Helpful tips for buying a used van
A used van is a workhorse. It’s your reliable steed that takes you from job to job on a daily basis. It needs to be solid, dependable, economical and long-lasting.
Different tasks require different vans, but, with so many different ones to choose from, the actual job of selecting the right one for you can be a daunting task, but it doesn't have to be.
To help, we’ve come up with a comprehensive guide to van buying, to make the process easier. This guide covers what to consider when you're trying to decide which is the right van for you and your business, and then what you need to look out for once you arrive to view and test drive the vehicle.
Perhaps the most important aspect of all, choosing the right size of van is super important.
With that said, running a van that is larger than you require can negatively impact running costs unnecessarily. Larger vans not only cost more to buy, they cost more to run in terms of fuel economy and servicing as they have bigger engines. In essence, you could be paying for space you don't need.
Small vans are incredibly efficient and the best ones are bigger than you might think, especially versions with extended wheelbases or roof heights.
Look for the load height, load length, load width and the overall load volume on the vehicle specifications tab on online used van adverts to help you decide which one you need.
Gross Vehicle Weight (GVW) and Gross Vehicle Mass (GVM) is the maximum allowed weight of the vehicle taking into account the driver, passengers, cargo, fuel and fluids such as oil and coolant.
These are two acronyms you need to be very familiar with as a van owner. Carrying too much and being overweight has serious consequences; you can be fined and given penalty points on your driving licence.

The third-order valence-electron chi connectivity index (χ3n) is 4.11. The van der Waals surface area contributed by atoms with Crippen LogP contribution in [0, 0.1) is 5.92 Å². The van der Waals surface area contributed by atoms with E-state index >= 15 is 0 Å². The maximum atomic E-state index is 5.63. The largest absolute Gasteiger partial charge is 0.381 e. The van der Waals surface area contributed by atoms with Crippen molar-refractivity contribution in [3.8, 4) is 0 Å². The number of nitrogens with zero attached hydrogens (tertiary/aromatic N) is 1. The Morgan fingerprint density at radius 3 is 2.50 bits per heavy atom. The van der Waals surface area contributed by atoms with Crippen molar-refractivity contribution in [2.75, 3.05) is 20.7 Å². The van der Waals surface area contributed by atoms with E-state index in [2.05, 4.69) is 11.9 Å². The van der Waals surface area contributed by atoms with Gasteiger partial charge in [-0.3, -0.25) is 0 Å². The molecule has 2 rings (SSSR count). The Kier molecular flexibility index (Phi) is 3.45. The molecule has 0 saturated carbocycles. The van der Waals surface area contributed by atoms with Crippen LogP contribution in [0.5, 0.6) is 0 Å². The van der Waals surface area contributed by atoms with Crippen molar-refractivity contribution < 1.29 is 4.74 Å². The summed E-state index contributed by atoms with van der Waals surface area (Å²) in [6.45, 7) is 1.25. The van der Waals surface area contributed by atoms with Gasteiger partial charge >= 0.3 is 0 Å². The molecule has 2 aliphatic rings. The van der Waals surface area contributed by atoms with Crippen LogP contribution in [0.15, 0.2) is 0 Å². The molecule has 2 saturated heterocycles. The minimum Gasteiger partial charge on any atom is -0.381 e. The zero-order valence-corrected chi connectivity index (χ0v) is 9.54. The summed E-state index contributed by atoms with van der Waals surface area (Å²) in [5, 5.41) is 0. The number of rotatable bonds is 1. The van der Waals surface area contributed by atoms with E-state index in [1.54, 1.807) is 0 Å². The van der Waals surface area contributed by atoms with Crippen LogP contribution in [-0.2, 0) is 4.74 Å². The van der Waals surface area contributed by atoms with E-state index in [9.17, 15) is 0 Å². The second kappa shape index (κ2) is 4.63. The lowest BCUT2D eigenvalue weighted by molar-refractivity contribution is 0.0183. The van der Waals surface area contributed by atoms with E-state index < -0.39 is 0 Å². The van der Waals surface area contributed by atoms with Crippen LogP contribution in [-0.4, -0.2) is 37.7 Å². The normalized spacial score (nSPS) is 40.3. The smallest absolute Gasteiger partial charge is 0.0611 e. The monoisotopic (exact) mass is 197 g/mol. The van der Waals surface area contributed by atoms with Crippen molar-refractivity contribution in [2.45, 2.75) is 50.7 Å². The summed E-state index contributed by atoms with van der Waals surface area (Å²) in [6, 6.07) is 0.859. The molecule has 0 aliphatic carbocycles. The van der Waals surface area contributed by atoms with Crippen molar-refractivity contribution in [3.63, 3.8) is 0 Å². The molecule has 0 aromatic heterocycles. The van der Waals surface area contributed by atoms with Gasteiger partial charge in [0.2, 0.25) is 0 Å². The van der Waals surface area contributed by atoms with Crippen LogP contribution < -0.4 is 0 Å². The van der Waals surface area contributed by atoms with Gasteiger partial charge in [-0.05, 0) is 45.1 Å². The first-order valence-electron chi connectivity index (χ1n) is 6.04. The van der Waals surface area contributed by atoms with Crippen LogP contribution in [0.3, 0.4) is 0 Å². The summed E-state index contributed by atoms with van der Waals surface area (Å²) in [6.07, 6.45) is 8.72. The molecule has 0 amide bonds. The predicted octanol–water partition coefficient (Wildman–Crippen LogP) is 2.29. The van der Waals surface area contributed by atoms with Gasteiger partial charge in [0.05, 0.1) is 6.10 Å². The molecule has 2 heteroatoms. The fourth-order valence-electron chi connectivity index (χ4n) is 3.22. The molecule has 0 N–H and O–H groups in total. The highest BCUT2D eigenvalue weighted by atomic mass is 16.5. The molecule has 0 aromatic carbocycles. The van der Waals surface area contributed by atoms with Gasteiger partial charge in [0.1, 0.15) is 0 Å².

Not only are you at the mercy of the law, carrying more than your van is designed to is just plain unsafe. The brakes, suspension and steering components are only engineered to transport a specific amount, and exceeding that figure can cause catastrophic damage whilst on the move.
Take note of the GVM/GVW and payload (which is simply GVM minus kerbweight) figures of the vans you are looking at and do some calculations to see if it will be suitable for the weight of the cargo you need to carry.
Another figure you need to pay attention to (if you want to tow, that is) is the Gross Train Weight (GTW), also known as the Gross Train Mass (GTM). This is the maximum combined weight a vehicle is allowed to tow and carry in its cargo area at the same time.
This figure comes in handy if you want additional loadspace on occasion but don't need it all the time. That way you could get a small van to keep running costs low and attach a trailer when you need a bit of extra room. Read more in our guide to towing.
Type of van
Used vans come in many different shapes, sizes and serve different purposes. Some of the most popular ones are:
- Panel van: a standard van with two/three seats in the front and a rear cargo area separated by a bulkhead
- Crew cab/double cab/combi: two rows of seats and a rear cargo area separated by a bulkhead
- Chassis single cab: a cab with a single row of seats, bulkhead and open chassis ready for conversion
- Chassis double cab: a cab with two rows of seats, bulkhead and open chassis ready for conversion
- Box van: a pre-converted chassis cab fitted with a large cube-shaped load area - often fitted with a tail lift
- Luton van: a large load area that stretches over the cabin - often fitted with a tail lift